There’s a telling moment in the film where one Los Angeles Times editor said to another, how could we have missed this story, right in our backyard.?
In a way, that was an easy question to answer. The Times had a miserable history of never covering the ghetto unless it was in a racist and heavy-handed way, not dissimilar to the Los Angeles Police Department’s brutal treatment of blacks in South Los Angeles for eons. The much improved Times under Otis Chandler had a little better luck in the Barrio, mainly because of a reporter named Ruben Salazar, who wrote as beautifully about East Los Angeles as he did about Vietnam and Latin America. Otherwise, The Times had almost as miserable a record with Chicanos as it did with the Brothers.
I remember when Webb’s stories came out, they confirmed what a lot of us had been sensing for a long time. Webb was writing about events that had begun happening years before, and there is no doubt that the ghetto was being flooded with crack cocaine, a virulent form of the drug, and there had been whisperings in the underground press indicating the stuff was being sold to bring in revenue to fund the Contras, a death squad operating in Nicaragua against the Sandinistas.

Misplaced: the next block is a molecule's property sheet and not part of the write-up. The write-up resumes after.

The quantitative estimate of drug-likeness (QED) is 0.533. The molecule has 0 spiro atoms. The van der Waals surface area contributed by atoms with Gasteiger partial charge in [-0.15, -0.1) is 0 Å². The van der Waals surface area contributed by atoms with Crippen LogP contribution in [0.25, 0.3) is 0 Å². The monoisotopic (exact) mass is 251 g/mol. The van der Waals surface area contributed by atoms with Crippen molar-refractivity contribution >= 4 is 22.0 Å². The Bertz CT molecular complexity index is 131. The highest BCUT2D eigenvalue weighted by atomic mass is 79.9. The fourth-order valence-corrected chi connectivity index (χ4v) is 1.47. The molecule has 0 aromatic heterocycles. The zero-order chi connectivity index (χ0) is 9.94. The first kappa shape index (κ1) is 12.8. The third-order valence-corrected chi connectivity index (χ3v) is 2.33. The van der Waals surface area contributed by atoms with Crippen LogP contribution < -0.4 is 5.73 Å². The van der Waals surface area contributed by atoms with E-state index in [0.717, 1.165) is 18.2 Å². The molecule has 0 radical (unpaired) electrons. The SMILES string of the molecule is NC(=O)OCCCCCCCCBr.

One would be naive not to think the L.A. Times was quite possible of parroting the CIA line if it needed to. In an ideal world, it would have been the first one to report the story Webb wrote. It was, after all, the paper’s own backyard. But the paper had its share of connections to the CIA. The Sunday week in review in particular was produced by a crew of six or seven guys, all analytical and intelligent and sometimes surprisingly liberal who all had in common the fact they had worked for the company. Most were former analysts with the CIA—they weren’t the James Bond types, but more intellectual. Nice guys, really. And they produced a pretty good section. Still, years later, the Inspector General the CIA admitted much of what Webb wrote was true.
Now I don’t know if Webb’s death by gunshot in 2004 was a suicide or a murder—neither would surprise me.
Lionel Rolfe’s books are available on Amazon’s Kindlestore. A “Lionel Rolfe Author Tribute” is scheduled by Public Works Improvisational Theater at the Warszawa Loft, 1414 Lincoln Blvd., Santa Monica on Dec. 11 at 7:30 p.m.